Bedding is scarce and inmates often do not have a mattress or blanket. Almost all inmates complained of body aches because they had to sleep on the floor, which is worse in rainy season when the floor is cold and damp.
Under Liberian law, prisoners must undergo a basic health assessment when they come to prison, but this simply isn’t happening, some inmates informed this news outlet, a situation Prison Fellowship Liberia, through its partners, has been helping to address across the country.
“We don’t want a situation where pre-detainees continue to stay in the prisons and those places are getting outnumbered by the day. We need to find a way out very quickly as inmates continue to be under serious threat of disease outbreak at those prison centers,” Rev. Francis Kollie said.
The human rights campaigner also announced the group will launch a legal documentary shortly, which he said is intended to bring access to justice up to speed. “We will launch this legal aid in the first quarter of the next year,” Rev. Kollie announced.
“This is also intended to reduce the over-crowdedness of our prisoners in this country, and ensure that our people justice anywhere and everywhere in this country.”
There are 16 prison centers across Liberia. However, human rights campaigners say conditions at those centers is extremely appalling. “We need to avoid a potential threat of disease outbreak at the prison centers,” Rev. Kollie insisted, announcing his group’s plan to collaborate with the government to resolve most of the problems faced by inmates, especially female inmates, many of whom often face running stomach, severe stomach pain, diarrhea, malaria, due to poor maintenance.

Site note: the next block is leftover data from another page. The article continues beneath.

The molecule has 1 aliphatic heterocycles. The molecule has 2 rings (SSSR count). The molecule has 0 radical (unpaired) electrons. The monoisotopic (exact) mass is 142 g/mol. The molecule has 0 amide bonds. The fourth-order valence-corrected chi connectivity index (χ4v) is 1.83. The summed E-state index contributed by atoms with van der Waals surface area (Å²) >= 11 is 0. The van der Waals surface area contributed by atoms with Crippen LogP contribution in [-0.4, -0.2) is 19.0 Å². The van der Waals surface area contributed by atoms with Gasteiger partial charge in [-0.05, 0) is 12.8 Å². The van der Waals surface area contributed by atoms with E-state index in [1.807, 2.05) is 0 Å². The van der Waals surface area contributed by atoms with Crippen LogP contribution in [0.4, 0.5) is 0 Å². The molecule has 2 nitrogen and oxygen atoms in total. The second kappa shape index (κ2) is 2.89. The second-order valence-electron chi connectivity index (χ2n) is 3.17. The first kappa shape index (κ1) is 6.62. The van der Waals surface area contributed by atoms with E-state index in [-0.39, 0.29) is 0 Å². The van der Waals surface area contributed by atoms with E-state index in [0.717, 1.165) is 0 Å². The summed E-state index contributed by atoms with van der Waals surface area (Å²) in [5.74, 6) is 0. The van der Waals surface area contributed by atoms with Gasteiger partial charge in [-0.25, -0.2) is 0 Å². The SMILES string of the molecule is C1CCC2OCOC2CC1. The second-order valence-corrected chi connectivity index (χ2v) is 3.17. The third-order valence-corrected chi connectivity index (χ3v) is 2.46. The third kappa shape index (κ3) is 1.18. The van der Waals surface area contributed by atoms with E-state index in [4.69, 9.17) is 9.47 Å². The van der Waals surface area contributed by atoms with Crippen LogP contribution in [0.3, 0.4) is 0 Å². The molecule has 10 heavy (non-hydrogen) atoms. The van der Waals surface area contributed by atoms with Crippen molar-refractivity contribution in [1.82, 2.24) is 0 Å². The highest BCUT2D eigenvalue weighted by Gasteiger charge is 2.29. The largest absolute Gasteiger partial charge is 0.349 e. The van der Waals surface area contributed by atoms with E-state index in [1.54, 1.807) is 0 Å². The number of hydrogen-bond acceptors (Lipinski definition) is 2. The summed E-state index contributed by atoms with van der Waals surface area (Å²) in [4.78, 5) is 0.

“According to our records, we have 3,000 prisoners across this country,” Rev. Kollie disclosed. “Of this number, 866 of them have been released this year through the intervention of Prison Fellowship Liberia. We also have 200 female inmates among them and, most of them, through our legal aid program, have been reintegrated into society.
Rev. Kollie also announced that over 200 female inmates have been reintegrated into the society and are making great impact in their communities through the acquisition of basic skills they’ve acquired through the Prison Fellowship Liberia intervention.
“Through our legal aid program, these inmates have been released and have been reconnected with their families,” he says as he announced the group’s prisoners’ beautification project which is slated for next week.
“Beginning next week, we would begin “Beautification of female Prisoners across the country, beginning with Montserrado, Margibi, and Bong Counties,” Rev. Kollie also announced. The purpose of the exercise, he notes, “Is intended to showcase what our female inmates are made of. During this exercise, there would hair dresses, which will allow the inmates to display their beauty.”
“Condition at various prison centers across this country is bad but, we are going to work along with the government in order to improve. We also do this in collaboration with our partners who have been supportive of our projects,” Rev. Kollie concluded.